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Old 05-30-2019, 03:47 PM   #1
justasalad
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Registered: May 2019
Distribution: Debian testing (11) with MATE
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Something is "blocking" Ctrl+S


I recently installed GalliumOS (based on Ubuntu 16.04) on my Chromebook, and it seems that Ctrl+S is the only key combination that doesn't work. It does however work after I open keyboard settings and assign a dummy shortcut to Ctrl+S, and then remove it. My desktop environment is Xfce4. Here's the output when I run xev and press Ctrl+S:

Code:
KeyPress event, serial 37, synthetic NO, window 0x4000001,
    root 0x176, subw 0x0, time 315118, (361,183), root:(1232,647),
    state 0x0, keycode 37 (keysym 0xffe3, Control_L), same_screen YES,
    XLookupString gives 0 bytes: 
    XmbLookupString gives 0 bytes: 
    XFilterEvent returns: False

FocusOut event, serial 37, synthetic NO, window 0x4000001,
    mode NotifyGrab, detail NotifyAncestor

FocusIn event, serial 37, synthetic NO, window 0x4000001,
    mode NotifyUngrab, detail NotifyAncestor

KeymapNotify event, serial 37, synthetic NO, window 0x0,
    keys:  4294967267 0   0   0   32  0   0   0   0   0   0   0   0   0   0   0   
           0   0   0   0   0   0   0   0   0   0   0   0   0   0   0   0

I'll happily provide logs, but I don't know what logs are useful here? :P
 
Old 05-31-2019, 12:23 PM   #2
Shadow_7
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Different WMs/DEs have hotkey combos that don't forward to apps. Various xterms have such combos as well. You could run the app in a Xephyr window and Cntrl+Shift to lock input to that window (again to unlock). That should bypass the WM/DE, but not so much the xterm / terminology / rxvt / ... ... ... layer.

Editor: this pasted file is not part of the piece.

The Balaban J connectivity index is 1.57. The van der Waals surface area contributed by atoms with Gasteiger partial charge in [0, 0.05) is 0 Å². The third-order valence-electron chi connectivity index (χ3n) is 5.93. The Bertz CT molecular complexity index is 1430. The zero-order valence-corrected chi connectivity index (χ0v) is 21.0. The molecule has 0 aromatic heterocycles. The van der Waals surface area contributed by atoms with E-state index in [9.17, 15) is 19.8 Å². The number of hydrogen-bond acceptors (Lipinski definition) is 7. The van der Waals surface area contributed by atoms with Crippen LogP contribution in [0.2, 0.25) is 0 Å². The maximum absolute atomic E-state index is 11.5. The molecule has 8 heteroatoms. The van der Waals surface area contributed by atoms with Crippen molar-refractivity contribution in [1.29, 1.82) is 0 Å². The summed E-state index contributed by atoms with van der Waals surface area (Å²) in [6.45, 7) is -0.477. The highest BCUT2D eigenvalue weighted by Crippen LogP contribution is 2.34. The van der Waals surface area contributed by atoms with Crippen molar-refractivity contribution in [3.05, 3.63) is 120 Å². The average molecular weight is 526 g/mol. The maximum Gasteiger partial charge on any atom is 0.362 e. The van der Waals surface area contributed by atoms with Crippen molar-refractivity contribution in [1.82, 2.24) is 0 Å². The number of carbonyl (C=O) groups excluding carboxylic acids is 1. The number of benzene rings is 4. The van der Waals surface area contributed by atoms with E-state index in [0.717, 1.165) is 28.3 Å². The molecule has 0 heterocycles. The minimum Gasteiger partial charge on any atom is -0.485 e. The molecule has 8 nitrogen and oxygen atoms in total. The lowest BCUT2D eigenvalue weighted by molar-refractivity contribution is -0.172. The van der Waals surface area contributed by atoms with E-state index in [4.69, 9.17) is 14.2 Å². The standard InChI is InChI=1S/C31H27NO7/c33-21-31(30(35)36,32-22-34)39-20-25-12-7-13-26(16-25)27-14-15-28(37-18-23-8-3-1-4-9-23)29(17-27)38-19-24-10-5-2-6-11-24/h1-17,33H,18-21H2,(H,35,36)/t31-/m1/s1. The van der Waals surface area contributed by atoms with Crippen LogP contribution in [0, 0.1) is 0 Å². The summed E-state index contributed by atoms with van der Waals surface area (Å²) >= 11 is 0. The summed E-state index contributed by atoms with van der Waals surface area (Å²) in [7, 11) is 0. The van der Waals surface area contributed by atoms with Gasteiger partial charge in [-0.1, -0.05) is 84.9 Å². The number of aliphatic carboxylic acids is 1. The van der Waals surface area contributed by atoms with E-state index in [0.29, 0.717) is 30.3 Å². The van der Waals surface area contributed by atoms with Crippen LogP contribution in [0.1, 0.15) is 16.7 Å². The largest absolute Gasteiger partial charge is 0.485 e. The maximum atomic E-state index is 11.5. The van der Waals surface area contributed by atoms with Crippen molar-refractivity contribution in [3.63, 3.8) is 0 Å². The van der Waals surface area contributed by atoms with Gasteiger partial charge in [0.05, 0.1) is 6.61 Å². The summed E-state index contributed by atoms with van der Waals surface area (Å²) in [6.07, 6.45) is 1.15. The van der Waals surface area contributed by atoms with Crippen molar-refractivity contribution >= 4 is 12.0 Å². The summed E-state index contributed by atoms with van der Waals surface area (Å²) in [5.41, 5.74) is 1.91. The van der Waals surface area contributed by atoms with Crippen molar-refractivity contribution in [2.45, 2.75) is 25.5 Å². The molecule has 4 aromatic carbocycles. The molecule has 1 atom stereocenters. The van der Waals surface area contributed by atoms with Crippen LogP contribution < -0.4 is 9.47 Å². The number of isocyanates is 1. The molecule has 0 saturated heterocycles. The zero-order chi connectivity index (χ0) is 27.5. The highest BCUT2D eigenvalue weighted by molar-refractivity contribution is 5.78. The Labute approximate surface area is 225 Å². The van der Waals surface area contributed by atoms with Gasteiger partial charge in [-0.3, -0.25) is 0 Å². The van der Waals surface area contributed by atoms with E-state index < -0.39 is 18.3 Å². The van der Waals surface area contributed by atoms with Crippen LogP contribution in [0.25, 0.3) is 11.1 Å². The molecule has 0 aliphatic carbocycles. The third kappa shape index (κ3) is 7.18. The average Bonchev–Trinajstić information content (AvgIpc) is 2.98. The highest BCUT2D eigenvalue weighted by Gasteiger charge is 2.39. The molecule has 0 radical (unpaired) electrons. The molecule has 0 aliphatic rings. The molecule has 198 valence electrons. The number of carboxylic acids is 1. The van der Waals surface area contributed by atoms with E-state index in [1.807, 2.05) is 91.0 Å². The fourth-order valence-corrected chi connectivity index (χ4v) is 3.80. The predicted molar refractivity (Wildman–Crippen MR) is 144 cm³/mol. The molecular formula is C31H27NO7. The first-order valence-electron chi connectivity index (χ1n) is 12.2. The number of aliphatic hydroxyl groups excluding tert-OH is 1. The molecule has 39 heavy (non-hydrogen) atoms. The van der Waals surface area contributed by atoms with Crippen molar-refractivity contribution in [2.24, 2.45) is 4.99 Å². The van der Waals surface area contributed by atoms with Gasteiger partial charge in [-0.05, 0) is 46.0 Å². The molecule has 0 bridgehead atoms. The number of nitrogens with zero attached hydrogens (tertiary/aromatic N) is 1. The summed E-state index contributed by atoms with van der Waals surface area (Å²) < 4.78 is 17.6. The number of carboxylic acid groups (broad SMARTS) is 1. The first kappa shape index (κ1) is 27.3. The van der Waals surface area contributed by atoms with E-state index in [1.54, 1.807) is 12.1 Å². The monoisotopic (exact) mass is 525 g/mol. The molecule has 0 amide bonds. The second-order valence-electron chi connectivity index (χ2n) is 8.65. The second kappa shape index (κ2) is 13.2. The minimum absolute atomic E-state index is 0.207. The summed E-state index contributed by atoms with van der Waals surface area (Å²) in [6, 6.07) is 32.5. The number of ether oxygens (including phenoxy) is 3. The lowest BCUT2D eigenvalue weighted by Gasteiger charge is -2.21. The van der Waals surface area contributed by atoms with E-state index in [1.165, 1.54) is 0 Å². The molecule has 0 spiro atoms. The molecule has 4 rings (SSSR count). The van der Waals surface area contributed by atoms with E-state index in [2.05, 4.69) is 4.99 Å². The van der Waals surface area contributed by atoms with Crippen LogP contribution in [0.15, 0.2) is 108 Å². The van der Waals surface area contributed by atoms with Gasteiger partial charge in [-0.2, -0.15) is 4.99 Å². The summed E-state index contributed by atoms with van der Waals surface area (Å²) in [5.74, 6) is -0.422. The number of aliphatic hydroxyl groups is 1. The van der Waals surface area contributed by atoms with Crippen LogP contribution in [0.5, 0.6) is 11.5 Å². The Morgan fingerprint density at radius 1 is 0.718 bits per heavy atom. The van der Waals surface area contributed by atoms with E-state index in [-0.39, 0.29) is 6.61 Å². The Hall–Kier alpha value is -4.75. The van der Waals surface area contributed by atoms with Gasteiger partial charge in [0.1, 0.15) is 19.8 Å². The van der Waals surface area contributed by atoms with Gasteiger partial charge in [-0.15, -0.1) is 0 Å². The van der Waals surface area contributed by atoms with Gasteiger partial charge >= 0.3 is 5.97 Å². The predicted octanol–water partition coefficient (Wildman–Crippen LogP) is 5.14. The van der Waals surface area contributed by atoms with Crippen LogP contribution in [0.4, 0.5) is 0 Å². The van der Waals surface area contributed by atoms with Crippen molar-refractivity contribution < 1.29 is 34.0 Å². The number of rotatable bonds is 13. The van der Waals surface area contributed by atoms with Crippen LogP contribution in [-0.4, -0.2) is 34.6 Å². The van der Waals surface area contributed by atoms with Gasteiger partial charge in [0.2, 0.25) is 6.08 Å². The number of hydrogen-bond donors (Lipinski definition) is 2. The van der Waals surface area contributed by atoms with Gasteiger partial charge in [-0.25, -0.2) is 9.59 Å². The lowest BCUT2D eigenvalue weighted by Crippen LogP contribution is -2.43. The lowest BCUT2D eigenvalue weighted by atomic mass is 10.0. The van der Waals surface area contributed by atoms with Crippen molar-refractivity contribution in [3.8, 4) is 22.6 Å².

Old 05-31-2019, 01:03 PM   #3
justasalad
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Thanks for your reply. Even though I haven't found the cause, I almost have a solution; simply to bind and unbind a dummy keyboard shortcut when I log in. It's via xfce4 settings and here's the commands:

Code:
xfconf-query -c xfce4-keyboard-shortcuts -p "/commands/custom/<Primary>s" -n -t string -s dummy
xfconf-query -c xfce4-keyboard-shortcuts -p "/commands/custom/<Primary>s" -r
The problem is that it's not invoked after I put it in ~/.profile and log in. It does however work when I source ~/.profile. I've never really added anything to .profile before, and I have no idea if it's read at all. Any ideas?
 
Old 05-31-2019, 01:55 PM   #4
ehartman
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Quote:
Originally Posted by justasalad View Post
The problem is that it's not invoked after I put it in ~/.profile and log in. It does however work when I source ~/.profile. I've never really added anything to .profile before, and I have no idea if it's read at all.
The .profile script is only executed when the shell your window starts is a login shell. Other shells will invoke .bashrc
And of course for both a window with a command shell will have to be started, your window environment probably doesn't do it for you (mine does, but I've explicitly enabled it in the X session startup).
Code:
test -r /etc/profile && . /etc/profile
# test -r /opt/proto/profile && . /opt/proto/profile # now through /etc/profile.d
(there's a symbolic link in /etc/profile.d to /opt/proto/profile, and that one again will execute $HOME/.profile if found).